“Like, sometimes I find myself comparing other women’s bodies to my own body,” she said. “Less so than identifying that woman as a pair of legs, it’s more like, â€˜That woman has longer legs than I do. That must be nice.'”
The fact that we do this without thinking implies it’s a natural reaction, study author Gervais said. But at the same time, since both men and women view women as the sum of their sexual parts, it’s likely a result of culture and media, not just biology – so headlines like “Objectifying Women Isn’t Your Fault” from the Men’s Fitness magazine website don’t really hold water.
“It might be a natural tendency, in some regards, to reduce women to their sexual body parts, but in the long term, that’s going to interfere with your ability to form good relationships with women,” she said. “If it sets the stage for violence, that’s not great – if it’s negatively impacting the women themselves, those aren’t the types of behavior that we want to promote. So I would say it’s not a â€˜get out of jail free’ card for either men or women.”
Roberts, the professor from Colorado College, said future studies could be fine-tuned in terms of what constitutes “sexual body parts” for men and women.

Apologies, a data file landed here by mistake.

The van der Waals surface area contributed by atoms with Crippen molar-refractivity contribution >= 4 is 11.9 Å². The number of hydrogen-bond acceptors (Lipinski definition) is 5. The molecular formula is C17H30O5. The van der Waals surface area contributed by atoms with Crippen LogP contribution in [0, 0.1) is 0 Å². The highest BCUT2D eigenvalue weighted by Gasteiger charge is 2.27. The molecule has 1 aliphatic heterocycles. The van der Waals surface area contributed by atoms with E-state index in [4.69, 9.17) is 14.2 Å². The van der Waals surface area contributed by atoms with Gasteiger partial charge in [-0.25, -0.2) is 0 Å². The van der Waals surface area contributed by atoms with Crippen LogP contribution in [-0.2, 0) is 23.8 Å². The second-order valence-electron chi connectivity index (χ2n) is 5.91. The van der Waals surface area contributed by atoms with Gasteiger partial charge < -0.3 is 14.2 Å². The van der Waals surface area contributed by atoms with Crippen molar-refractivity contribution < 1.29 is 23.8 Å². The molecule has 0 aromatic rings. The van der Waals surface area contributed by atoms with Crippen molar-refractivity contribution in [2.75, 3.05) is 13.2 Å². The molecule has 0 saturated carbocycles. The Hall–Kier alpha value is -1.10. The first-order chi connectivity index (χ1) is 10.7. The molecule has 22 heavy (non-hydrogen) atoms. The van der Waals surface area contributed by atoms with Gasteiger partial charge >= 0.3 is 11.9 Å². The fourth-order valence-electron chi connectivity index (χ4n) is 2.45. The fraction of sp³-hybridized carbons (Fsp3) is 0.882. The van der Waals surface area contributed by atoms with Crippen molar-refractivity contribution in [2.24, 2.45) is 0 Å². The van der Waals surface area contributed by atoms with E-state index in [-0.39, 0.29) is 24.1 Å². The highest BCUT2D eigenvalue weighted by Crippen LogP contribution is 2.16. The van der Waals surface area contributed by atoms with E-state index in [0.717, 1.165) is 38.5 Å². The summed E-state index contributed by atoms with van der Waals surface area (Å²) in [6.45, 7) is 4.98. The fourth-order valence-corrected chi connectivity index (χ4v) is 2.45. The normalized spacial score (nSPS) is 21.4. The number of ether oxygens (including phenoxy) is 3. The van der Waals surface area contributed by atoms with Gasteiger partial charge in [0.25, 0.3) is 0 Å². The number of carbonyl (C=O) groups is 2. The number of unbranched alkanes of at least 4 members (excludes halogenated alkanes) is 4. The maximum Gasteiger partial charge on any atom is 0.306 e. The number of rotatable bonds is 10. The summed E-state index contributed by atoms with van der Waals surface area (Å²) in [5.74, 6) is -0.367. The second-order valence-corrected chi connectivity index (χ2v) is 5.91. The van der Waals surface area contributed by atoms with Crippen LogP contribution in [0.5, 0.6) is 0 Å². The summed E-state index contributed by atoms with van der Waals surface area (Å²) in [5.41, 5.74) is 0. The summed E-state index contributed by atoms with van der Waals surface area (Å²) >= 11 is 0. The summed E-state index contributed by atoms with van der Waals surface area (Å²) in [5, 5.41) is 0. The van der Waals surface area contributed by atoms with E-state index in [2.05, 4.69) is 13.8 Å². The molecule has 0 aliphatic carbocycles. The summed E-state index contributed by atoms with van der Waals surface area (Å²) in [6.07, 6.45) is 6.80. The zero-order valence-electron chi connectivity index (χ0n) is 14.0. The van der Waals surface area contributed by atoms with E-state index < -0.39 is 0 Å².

“I don’t think waists and chests are equally sexual body parts for women and for men,” she said. “In a way, the study, as designed, leans in the direction of the finding that they got, given that women’s breasts are so over-determined in the culture as the symbol of women’s sexuality.”
Roberts suggested comparing the focus given to women’s chests versus men’s shoulders, for example, or even testing attention paid to non-sexual body parts, like feet or hands.
Gervais said it may be impossible to completely eradicate biases on the basis of gender, but she pointed to part of the study that showed people’s way of processing women can be altered, mitigating the tendency to objectify them.
“So when I say that this is a pretty natural process, I’m not saying that you can’t do anything about it.”
This study focused on straight European-Americans’ views of straight European-Americans. Black men and women are hyper-sexualized in American culture, Gervais said, so the effect of this might be even stronger for them. Given the significant pressure on gay men to be attractive, she wondered, might they sexually objectify both women and men?
Such questions are likely to drive future studies, she said.